The Uninsured Population in Texas: Understanding Coverage Needs and the Potential Impact of the Affordable Care Act
The survey findings have implications for early implementation of the ACA in Texas and for ongoing policy development in the state. Uninsured adults in Texas are generally in low-income, working families and have lacked insurance coverage for quite some time. Most do not have access to coverage through their jobs, and many have unsuccessfully tried to enroll in coverage in the past. Many uninsured adults in Texas have substantial health care needs but have only loose ties to the health system, facing considerable barriers in trying to access care when they need it.
Removing Some Barriers to Health Insurance and Care
Many ACA provisions may facilitate moderate-income adults’ access to health insurance in Texas. Large employers will face penalties if they do not provide coverage to their workers, and insurers may not deny coverage based on health status and history. In addition, private premiums can only vary based upon age, location, and tobacco use, and health plans may not use annual or lifetime spending caps. Texans who purchase health plans through the Marketplace, and have incomes between 100% and 400% of the federal poverty level, may receive tax credits to help them pay for premiums, with those who have incomes between 100% and 250% of the federal poverty level also eligible for subsidies to aid with the cost sharing. The survey results indicate that these provisions may address many of the barriers that Texans have faced in accessing coverage, such as not having coverage through a job, not being able to afford coverage, or having a health condition that might price them out of the market. While open enrollment has ended for Marketplace coverage in 2014, as of November people can sign up for Marketplace plans to begin in 2015.
Not expanding Medicaid limits the coverage options for poor Texans. Because Texas is not expanding Medicaid, over a million uninsured Texans who would have been eligible for Medicaid fall into the coverage gap. They are not eligible for the Marketplace subsidies and tax credits, most do not have access to coverage through a job, and they likely are unable to afford coverage on their own. These remaining uninsured adults are likely to continue to face the access to care issues that they currently face by being unlinked to the health care system. The survey shows that currently less than half of the uninsured have a usual source of care, and even uninsured Texans with an ongoing health condition face barriers to receiving care compared to their insured counterparts.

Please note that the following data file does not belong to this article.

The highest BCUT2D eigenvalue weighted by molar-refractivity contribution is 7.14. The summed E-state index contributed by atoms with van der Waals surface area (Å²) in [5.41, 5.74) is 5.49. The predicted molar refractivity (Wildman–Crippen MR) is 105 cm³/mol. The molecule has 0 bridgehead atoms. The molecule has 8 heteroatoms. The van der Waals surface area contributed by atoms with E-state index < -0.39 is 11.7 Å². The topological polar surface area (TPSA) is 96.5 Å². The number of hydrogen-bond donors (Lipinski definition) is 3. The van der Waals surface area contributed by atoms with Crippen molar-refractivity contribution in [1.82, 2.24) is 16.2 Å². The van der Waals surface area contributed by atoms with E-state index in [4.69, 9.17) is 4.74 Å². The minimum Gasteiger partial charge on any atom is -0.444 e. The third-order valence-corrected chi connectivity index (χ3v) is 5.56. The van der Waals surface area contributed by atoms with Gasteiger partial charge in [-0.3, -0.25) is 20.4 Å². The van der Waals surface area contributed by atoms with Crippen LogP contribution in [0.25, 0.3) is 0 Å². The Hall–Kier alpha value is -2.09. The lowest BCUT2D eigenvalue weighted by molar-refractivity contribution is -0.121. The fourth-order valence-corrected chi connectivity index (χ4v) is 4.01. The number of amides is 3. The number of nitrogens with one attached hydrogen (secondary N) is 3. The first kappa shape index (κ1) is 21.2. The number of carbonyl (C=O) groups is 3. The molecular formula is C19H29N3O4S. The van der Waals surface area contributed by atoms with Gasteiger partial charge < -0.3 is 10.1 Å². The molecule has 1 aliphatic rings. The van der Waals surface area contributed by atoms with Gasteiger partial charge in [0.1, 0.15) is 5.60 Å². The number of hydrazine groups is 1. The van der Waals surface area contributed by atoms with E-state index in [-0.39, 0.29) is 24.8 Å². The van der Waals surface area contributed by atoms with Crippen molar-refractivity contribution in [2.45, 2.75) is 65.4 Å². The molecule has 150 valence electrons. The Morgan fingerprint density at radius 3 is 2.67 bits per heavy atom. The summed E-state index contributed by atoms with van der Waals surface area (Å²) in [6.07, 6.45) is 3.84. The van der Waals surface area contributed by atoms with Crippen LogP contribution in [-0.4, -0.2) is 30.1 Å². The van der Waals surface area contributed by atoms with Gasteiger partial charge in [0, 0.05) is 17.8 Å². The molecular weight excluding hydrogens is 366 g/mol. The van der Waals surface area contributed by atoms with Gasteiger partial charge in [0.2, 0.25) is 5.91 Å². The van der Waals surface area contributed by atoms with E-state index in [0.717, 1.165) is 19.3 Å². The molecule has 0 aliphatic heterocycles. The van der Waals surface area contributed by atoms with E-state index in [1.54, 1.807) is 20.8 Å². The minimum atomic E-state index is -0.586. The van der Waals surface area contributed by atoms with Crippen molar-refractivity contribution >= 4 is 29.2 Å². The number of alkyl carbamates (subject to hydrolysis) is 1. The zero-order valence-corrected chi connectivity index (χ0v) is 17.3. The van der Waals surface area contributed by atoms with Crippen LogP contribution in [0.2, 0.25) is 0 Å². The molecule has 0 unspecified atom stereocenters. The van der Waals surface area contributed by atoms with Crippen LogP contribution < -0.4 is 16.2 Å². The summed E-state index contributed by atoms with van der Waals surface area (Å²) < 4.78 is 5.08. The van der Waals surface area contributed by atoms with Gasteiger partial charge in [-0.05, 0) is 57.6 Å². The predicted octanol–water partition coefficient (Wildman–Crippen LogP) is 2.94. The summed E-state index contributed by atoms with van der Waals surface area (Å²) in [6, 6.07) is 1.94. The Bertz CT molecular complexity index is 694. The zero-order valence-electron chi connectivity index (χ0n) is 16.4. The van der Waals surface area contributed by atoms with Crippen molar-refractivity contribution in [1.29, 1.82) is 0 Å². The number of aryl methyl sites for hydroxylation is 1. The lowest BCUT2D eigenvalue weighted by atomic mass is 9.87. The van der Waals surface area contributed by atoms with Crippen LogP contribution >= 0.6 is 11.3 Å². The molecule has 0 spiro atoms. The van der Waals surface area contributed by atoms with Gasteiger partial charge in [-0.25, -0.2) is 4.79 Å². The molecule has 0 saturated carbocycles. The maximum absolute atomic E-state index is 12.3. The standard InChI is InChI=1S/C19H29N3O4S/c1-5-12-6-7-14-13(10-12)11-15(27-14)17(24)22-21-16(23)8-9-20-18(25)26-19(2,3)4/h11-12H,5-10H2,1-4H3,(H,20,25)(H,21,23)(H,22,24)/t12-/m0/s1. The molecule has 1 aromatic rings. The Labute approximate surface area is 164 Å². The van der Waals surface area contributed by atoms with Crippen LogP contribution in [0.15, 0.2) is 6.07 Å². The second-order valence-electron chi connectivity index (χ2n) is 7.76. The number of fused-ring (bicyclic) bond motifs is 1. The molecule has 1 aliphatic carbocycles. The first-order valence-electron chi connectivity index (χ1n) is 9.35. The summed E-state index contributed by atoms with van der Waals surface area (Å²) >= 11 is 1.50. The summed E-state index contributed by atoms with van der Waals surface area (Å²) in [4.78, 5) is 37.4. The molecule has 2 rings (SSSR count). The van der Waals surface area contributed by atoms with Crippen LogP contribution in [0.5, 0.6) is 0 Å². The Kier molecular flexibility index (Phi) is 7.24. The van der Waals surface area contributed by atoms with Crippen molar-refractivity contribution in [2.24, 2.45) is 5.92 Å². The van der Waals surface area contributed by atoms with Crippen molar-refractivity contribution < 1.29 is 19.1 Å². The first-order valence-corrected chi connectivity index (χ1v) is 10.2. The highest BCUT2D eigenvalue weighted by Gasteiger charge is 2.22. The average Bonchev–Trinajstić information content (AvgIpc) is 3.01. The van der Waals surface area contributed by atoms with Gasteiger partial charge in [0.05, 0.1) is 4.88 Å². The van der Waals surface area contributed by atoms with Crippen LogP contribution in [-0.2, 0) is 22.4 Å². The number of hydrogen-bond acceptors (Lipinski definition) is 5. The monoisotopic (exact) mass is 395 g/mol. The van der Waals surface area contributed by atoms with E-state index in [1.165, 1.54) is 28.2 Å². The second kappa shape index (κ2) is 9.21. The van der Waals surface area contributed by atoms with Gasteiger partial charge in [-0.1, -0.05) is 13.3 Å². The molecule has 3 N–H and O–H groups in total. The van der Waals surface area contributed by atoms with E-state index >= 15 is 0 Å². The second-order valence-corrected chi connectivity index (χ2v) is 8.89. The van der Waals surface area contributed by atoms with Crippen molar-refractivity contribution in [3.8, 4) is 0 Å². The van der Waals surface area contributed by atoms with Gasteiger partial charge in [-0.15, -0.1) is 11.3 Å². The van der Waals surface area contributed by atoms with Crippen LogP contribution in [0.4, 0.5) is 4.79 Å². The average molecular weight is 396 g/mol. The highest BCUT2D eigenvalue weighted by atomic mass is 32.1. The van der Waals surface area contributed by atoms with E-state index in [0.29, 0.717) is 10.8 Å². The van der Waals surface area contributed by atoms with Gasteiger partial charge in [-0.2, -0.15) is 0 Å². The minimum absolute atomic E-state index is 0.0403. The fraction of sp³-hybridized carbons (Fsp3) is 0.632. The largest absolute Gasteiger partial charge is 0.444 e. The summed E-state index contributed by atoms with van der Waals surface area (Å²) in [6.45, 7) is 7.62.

Although Texas is not expanding Medicaid, the ACA does include other provisions that affect low-income Texas residents who were already eligible for Medicaid. The survey shows that 35% of adults who attempted to sign up for Medicaid found assembling the paperwork difficult. The ACA included provisions to simplify the Medicaid application, enrollment, and renewal processes. These requirements included implementing a single application that is available online, by phone, and on paper; electronic transfers of accounts between health coverage programs; and reliance on electronic data to verify eligibility, rather than requiring paper documents. These provisions may lead to smoother enrollment and renewal in the Medicaid program.
Reaching Eligible Uninsured Adults
There are many challenges to reaching uninsured adults who are eligible for coverage under the ACA. Some uninsured adults in Texas may be hard to reach as part of outreach efforts: many do not speak English, and the eligible population is very diverse. Over half (56%) of the uninsured identify as Hispanic and 40% are under age 35. Additionally, many families have mixed citizenship status, and effectively reaching these families and building enough trust to enroll the eligible in health insurance is a challenge. Many uninsured Texan adults have been outside the insurance and health care system for quite some time and may not be easily reached through traditional avenues.
Outreach and enrollment is an ongoing process. While there was much focus on the initial push to enroll people in coverage under the ACA, enrollment is not a “one shot” effort that will be completed in the first few months of implementation. The survey findings reveal that nearly one in five (19%) of Texans lose and gain coverage throughout the year because of job changes, income fluctuations, or problems at renewal. Thus, implementing the ACA is an ongoing effort to enroll and keep people in coverage.
The Continuing Role of Safety Net Providers in Texas
Many people will remain without coverage in Texas. Uninsured residents access health care less frequently than insured individuals, often forgoing preventive care measures. The survey shows that nearly half (47%) of the uninsured postponed needed care in the previous year, and three quarters of those uninsured who postponed care did so because of the cost. The low-income uninsured are particularly vulnerable, as they face even more financial strain when they do get sick than their insured counterparts. Many uninsured adults rely on federally qualified health centers and public hospitals when they do access care. However, many health centers are already operating at capacity, and these facilities are generally not equipped to provide specialty care. Additionally, DSH funding will be reduced in next several years. It will be important to monitor how well the safety net in Texas is able to meet the continuing and growing demand for services in this context.